"Within a month or two I signed up for the motorcycle safety class at Trident Technical College and bought a bike within a month after that," said Ward, a Charleston County school secretary and bookkeeper. At 44, she purchased a Kawasaki Vulcan 800, a big red-and-black bike, that's not thought of as a girl's bike.

"I wear a leather jacket and vest and chaps" in cooler weather, Ward said. "I always wear motorcycle boots."

Over the three years she has been a member of the Patriot Guard Riders, Ward said more and more females are riding their own bikes on the group's missions. But, she also wants to ride with more women when she's just out for recreation.

"I do think that unless you ride, there is no way to understand why we ride. You just have a feeling of being free and there is just no other way to get that feeling.

"It really just soothes your mind when you get out there. You would think that it would be stressful because you have to deal with traffic. But, if you are having a really stressful day, sometimes getting out there on that bike makes it all go away.

In control

In 1987, Faye Holmes' father used to take her on his silver-colored Harley. The two would ride across the train tracks in their hometown of Orlando.

"I felt the rush," she said. " 'Go faster daddy! Go faster!' It was very adventurous. It was like father-and-daughter fun for us."

But her father would never let her take control, said Holmes, a massage therapist and phlebotomy teacher.

In 2004, Holmes, now president of BLACK KATZ motorcycle club, asked her husband to teach her to ride his bike. He tried teaching her twice, then gave up. So, she went out and bought her own bike, a 2004 Suzuki 600. The self-described fast learner already knew what type of bike she needed from trying out her husband's.

The style of her Suzuki is what attracted her, she said. It was very big and bulky.

One day while her husband was fishing, his cousin taught to her to ride.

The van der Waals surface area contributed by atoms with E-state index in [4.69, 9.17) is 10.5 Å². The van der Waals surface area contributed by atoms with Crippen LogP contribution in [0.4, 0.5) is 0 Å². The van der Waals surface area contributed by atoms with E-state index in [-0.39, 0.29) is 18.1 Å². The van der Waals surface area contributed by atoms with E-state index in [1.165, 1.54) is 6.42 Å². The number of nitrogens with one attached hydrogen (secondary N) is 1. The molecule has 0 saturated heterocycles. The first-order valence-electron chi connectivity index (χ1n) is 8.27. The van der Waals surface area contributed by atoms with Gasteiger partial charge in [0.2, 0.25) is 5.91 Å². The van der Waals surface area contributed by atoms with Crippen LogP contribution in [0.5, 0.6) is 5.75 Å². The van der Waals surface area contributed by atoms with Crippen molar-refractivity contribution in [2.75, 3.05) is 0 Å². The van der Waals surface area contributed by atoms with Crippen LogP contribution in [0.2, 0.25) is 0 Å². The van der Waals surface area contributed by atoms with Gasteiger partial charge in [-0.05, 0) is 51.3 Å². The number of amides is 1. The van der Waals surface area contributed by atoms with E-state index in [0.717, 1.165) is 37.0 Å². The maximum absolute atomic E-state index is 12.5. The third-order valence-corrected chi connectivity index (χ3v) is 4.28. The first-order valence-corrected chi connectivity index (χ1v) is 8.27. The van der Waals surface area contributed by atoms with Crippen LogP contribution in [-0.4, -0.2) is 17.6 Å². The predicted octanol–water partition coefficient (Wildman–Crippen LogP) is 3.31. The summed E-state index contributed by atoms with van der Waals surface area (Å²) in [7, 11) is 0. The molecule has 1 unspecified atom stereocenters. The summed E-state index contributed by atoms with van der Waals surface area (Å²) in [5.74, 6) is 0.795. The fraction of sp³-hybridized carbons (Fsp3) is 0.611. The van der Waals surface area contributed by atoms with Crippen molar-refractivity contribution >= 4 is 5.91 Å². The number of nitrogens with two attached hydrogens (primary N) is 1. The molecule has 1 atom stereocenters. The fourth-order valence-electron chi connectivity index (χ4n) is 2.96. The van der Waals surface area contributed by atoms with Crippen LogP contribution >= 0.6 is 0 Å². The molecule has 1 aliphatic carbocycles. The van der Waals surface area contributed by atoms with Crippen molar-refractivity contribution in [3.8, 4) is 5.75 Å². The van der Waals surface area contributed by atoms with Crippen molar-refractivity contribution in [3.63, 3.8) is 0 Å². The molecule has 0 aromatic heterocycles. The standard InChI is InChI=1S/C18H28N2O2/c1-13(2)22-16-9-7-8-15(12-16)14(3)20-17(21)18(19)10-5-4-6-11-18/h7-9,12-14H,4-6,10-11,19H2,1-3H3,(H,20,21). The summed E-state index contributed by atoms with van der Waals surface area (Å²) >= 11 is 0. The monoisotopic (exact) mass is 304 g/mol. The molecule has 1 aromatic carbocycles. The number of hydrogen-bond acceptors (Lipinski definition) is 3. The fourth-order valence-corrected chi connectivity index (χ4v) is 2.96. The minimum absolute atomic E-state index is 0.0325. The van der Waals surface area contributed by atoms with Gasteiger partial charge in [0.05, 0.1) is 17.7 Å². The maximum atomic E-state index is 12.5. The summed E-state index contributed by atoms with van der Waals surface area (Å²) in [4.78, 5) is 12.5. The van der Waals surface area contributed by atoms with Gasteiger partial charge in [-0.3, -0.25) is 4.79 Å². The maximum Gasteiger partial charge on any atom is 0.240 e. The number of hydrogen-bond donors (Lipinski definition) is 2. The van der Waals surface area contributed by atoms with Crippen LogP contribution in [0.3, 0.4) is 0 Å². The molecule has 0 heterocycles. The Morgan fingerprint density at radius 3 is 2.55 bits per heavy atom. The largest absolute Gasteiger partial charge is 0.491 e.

"It only took me 45 minutes to learn how to ride. I learned in Forest Hill subdivision. He took me out on Dorchester to Ashley Phosphate, down Rivers Avenue and back around to Dorchester. I loved it. We rode up on him (her husband) at the boat landing while he was fishing. He was so amazed and shocked."

From November to February, the Florida native rides on sunny days because the weather usually is too cold. In other months, she rides three days a week, often with members of her co-ed club of 10 females and three males.

When her motorcycle's engine starts to rev, Holmes becomes Lady Eyez. She's someone who won't have to ask a man to make the bike go faster. Like more and more women these days, it's all in her hands.

From the Motorcycle Industry Council

--Women own nearly 1 in 9 motorcycles.

--In 2009, there were 11 million motorcycles in the United States, and women owned 1,155,000. That year, 27 million people operated motorcycles, and 7.3 million were women.

--Among female motorcyclists, 40 percent are married, 36 percent have college or post-graduate degrees and 25 percent are in business or health care.

Motorcycle information for women

Women thinking about buying a bike can consult the Girls Guide to Motorcycle Shopping, Women Riders Now,, and, Her Motorcycle, are online publications for female bikers.

Motorcycle licenses:

--In South Carolina, those 15 and older may take the Department of Motor Vehicle's vision and knowledge tests to obtain a beginner's permit to practice. Those who have the permit can drive from 6 a.m. to 6 p.m. (8 p.m. during daylight savings time).

--The beginner's permit is good for one year and can be renewed an unlimited number of times.

--A license to drive a passenger vehicle does not permit the driver to operate motorcycles.

--For more information, visit www.scdmvonline.com.

Training classes:

Trident Technical College offers motorcycle safety classes, typically 40 percent female: basic for those with no bike and basic for those with a bike, $239; intermediate for those with limited experience, $139; experienced, $79; and advanced, $99. For information, call Steve Price, 574-6683 or visit www.tridenttech.edu/ce_23357.htm. To register, call 574-6152.

Harley-Davidson's entry-level safety class, "The Riders Edge" is monthly for $225. For information, call Jim Pascarella at 554-1847.